Writers need to be able to speak in front of an audience if they ever hope to get their work read. For many of us this is a daunting task not easily achieved. Many prefer the seclusion of a coffee shop to being center stage, but eventually you may have to read your work in front of an audience.

Why not start working on your fear of public speaking by watching others who want to do it for a living? Who knows, maybe that funny piece you wrote the other day will give you the courage to mount the stage and try to get some laughs yourself!

The first few times I did standup I made sure to write out every single word that I was going to use. While I didn’t bring the paper up with me, I did make sure to practice and bring up note cards with key words written on them. Even the more professional comedians will bring up a notebook of some sort if they’re still workshopping their bits.

There are countless places around the Twin Cities where you can “cut your teeth” as a comedian. Some require you to sign up online, some you have to know the host, and others have no rules whatsoever. Here are the top five open mics I’ve personally performed at.

  1. Grumpy’s Downtown, Minneapolis Wednesday 10pm 21+

This open mic is generally inhabited by comedians only, which takes some of the anxiety of performing away. It is hosted by Chris Maddock and the only requisite for performing is putting your name on a list.. The show starts at 10, but if you want to perform make sure to get there around 9-9:30. Talent ranges from veterans of the open mic scene to the timid just trying to get their feet wet. https://www.facebook.com/GrumpysDeathComedyJam/

  1. The Monday Night Comedy Show, Club Underground @ Springstreet Tavern, Minneapolis Monday 8pm 21+

This is where I performed my first show. It’s a long-running open mic that always has a great turnout. Shows are always started by the evisceration of the Monday Night Comedy Bear, so don’t get there late. Unlike Grumpy’s, there is a small cover charge of $5. Andrew Brynildson hosts and you must sign up with him weeks before to get on the list. But do not fear, for there is always one wildcard spot where those not performing can get a chance to shine for 3-5 minutes. Make sure to say hi to Josh behind the bar. https://www.facebook.com/themncs/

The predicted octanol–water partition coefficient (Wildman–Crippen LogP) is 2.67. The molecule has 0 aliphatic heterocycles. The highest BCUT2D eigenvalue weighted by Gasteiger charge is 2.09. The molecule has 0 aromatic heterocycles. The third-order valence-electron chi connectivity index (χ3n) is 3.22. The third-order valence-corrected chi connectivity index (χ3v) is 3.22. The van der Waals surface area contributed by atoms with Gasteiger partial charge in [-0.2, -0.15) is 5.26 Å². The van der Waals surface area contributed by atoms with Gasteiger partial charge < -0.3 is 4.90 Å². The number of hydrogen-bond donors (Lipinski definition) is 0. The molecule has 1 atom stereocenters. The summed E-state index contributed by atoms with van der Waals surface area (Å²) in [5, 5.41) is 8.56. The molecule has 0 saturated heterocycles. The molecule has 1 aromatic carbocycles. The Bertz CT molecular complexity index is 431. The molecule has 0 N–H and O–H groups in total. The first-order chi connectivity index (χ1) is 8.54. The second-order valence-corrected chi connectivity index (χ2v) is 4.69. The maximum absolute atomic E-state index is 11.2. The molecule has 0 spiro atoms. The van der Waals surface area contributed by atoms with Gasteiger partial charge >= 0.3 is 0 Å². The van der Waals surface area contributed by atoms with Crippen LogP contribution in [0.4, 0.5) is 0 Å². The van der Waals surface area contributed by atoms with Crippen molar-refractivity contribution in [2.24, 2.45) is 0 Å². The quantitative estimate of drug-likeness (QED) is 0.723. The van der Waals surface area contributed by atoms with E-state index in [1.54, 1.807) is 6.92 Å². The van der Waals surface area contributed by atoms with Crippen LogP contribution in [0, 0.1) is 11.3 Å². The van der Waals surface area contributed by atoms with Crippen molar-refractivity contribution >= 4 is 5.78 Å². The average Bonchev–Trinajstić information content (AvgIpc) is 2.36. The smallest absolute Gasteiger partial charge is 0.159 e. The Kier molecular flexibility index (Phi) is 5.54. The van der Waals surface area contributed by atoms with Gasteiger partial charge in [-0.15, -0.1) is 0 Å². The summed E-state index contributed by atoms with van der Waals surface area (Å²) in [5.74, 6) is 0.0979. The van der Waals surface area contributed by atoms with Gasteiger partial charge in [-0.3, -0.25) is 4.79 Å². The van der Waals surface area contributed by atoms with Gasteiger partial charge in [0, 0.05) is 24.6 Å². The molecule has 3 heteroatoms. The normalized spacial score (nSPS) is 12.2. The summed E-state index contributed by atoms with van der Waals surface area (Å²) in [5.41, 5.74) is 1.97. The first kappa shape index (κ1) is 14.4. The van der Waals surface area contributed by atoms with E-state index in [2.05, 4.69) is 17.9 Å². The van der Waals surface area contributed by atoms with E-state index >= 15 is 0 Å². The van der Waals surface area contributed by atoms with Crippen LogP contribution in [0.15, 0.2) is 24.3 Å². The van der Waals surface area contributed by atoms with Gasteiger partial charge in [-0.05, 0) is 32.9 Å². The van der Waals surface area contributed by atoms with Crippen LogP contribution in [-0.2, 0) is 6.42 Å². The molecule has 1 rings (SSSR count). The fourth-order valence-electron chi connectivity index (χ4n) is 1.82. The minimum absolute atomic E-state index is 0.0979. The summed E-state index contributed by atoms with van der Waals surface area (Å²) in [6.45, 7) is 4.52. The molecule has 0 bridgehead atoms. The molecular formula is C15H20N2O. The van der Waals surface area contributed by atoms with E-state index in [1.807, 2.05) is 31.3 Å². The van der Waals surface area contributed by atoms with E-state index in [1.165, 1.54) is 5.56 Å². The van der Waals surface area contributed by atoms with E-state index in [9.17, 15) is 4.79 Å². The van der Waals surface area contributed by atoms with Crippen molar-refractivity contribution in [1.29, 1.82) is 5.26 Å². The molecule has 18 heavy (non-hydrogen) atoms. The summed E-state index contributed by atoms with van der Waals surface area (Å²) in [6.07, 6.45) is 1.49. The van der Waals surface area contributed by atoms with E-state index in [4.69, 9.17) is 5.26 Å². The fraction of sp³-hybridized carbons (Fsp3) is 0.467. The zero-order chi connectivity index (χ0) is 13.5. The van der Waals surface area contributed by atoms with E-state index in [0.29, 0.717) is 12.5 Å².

1. Acme Comedy Club, Minneapolis Monday 8pm 21+

While they have great professional comedy during the weekends, on Monday’s you can watch hopefuls try their luck at what is generally a packed crowd. To sign up, make sure to get there before 7 and put a star by your name if it’s your first time. First timers are usually given a spot and given 3 minutes. http://acmecomedycompany.com/the-club/open-mic-night/

  1. The Comedy Corner Underground @ The Corner Bar, Minneapolis Friday 10:15 21+

Right down the road from Grumpy’s is another little spot for comedy. To sign up for this one you need only go online and put your name on a list on the Friday of the show. First timers are almost always given a 3 minute spot. The greatest thing about this open mic is getting to sit in the back room with other comedians, who are generally always funnier than you. Also, there’s a timer that tells you exactly how much time you have so you don’t have to guess when the light’s going to shine to get you off the stage. http://comedycornerunderground.com/

  1. The Lack of Beards Show, The Terminal Bar, Minneapolis Thursday 7:30 21+

Although you can have a beard and perform at this show, its host Earl Elliott has never sported a beard since I met him some years ago. Maybe he is a meticulous groomer, although some claim he doesn’t have the ability to grow one. Signup starts at 7pm, but, like with any open mic, knowing the host helps get you a spot. https://www.facebook.com/events/664157497018843

So you’ve been going to the shows and are feeling the call of the stage, but you don’t know how to go about writing for a direct audience. Don’t worry, everyone’s nervous their first time and most people bomb terribly. If you can get one or two laughs, consider the night a smashing success.

If you’re going to perform you must remember two things: if you go over your time they will grab the long cane and pull you off stage, and comedians have a terrible health plan.

Meet the blogger:

DANNY ANDREWS is a senior at Hamline University. He loves writing political satire, performing stand-up comedy at various open mics, hats, and acting. His poetry has appeared in his university’s journal, The Fulcrum. If he could be any kind of animal he would be a lobster that is blue.

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